Sunday, December 7, 2008

Come Together

Here come old flattop, he come grooving up slowly
He got joo-joo eyeball, he one holy roller
He got hair down to his knee
Got to be a joker he just do what he please

He wear no shoeshine, he got toe-jam football
He got monkey finger, he shoot coca-cola
He say "I know you, you know me"
One thing I can tell you is you got to be free
Come together right now over me

He bag production, he got walrus gumboot
He got Ono sideboard, he one spinal cracker
He got feet down below his knee
Hold you in his armchair you can feel his disease
Come together right now over me

He roller-coaster, he got early warning
He got muddy water, he one mojo filter

He say "One and one and one is three"
Got to be good-looking 'cause he's so hard to see
Come together right now over me

- Released October 31, 1969

- Mojo filter: In several songs -- notably "Scarey Day Blues," "Talkin' to Myself," and "Ticket Agent Blues" all by Blind Willie McTell -- a woman has "got a mojo and she's tryin' to keep it hid." The hidden mojo is a metaphor for her hidden genitals and the male singer says that he's "got something to find that mojo with." The bag or purse-like mojo symbolizes female genitalia, and in this very sexualized sense, mojos are more often associated with women than with men. Preston Foster's "I've got my mojo working but it just don't work on you" was not intended as a song for Muddy Waters, and the first recording of that song was by a woman, Ann Cole.

- Spinal Cracker:
GEORGE (Harrison) in 1969 was quoted as saying: "Come Together" was one of the last ones to be recorded. John was in an (automobile) accident, so he was off for a period of time. Then when we got back, which was only a week or so before we finished the album, we did this one. I think he wrote it only a month or so ago, so it's very new. It's sort of twelve-bar type of tune, and it's one of the nicest sounds we've got, actually.

- JOHN (Lennon) in an interview in 1969: "'Come Together' changed at the session. We said, 'Let's slow it down. Let's do this to it, let's do that to it,' and it ends up however it comes out. I just said, 'Look, I've got no arrangement for you, but you know how I want it.' I think that's partly because we've played together a long time. So I said, 'Give me something funky and set up a beat, maybe.' And they all just joined in."

- "'Come Together' is me-- writing obscurely around an old Chuck Berry thing. I left the line 'Here comes old flat-top.' It is nothing like the Chuck Berry song, but they took me to court because I admitted the influence once years ago. I could have changed it to 'Here comes old iron face,' but the song remains independent of Chuck Berry or anybody else on earth. The thing was created in the studio. It's gobbledygo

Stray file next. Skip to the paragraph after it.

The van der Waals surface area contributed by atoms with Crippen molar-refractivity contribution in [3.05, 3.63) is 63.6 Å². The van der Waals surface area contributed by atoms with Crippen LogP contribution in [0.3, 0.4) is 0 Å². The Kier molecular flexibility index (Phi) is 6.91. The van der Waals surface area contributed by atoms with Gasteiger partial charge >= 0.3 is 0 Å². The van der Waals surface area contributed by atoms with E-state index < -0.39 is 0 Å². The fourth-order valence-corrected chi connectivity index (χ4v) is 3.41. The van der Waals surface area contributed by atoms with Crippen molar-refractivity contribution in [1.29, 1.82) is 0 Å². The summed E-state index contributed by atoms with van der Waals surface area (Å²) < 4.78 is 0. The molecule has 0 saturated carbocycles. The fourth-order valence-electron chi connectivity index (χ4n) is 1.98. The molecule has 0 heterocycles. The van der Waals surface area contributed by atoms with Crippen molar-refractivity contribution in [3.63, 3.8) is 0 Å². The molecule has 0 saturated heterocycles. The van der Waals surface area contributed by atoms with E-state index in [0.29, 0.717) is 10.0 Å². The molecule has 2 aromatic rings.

ok-- 'Come Together' was an expression that Tim Leary had come up with for his attempt at being president or whatever he wanted to be, and he asked me to write a campaign song. I tried and I tried, but I couldn't come up with one. But I came up with this, 'Come Together,' which would've been no good to him-- you couldn't have a campaign song like that, right? Leary attacked me years later, saying I ripped him off. I didn't rip him off. It's just that it turned into 'Come Together.' What am I going to do, give it to him? It was a funky record-- it's one of my favorite Beatle tracks, or, one of my favorite Lennon tracks, let's say that. It's funky, it's bluesy, and I'm singing it pretty well. I like the sound of the record. You can dance to it. I'll buy it!" (laughs)

- Bag Production: Was a company formed in 1969 by John and Yoko to deal with public relations and fiance. The following notes says: When people want John and/or Yoko and they ask you - please refer them to our office - Diane (a) - Sally - eg. John Peel - Terry Bramwell
C.B.S. - Jack Oliver - etc. otherwise there is no fucking point in Bag Prod. - o.k.
John & Yoko

Author notes: "Come together, right now, over me." This line is most likely the original lyric for when Lennon first penned this song for Timothy Leary's campaign. It's a simple, yet profound message telling potential voters in the late 60's to "come together" and "over me" meaning for all those wanting a new, unorthodox government to bound together and come over to "our" side of the fence. When Leary was arrested and jailed, Lennon decided to take this speech he had written for Leary and incorporate it into a Beatles song.

Interestingly enough, the band at the time, was moving in different directions, particularly as egos began to develop and form. Therefore, Lennon kept "Come together, right now, over me" as a message to the band to "stay together under my direction." This song was, after all, a song about himself- John Lennon.

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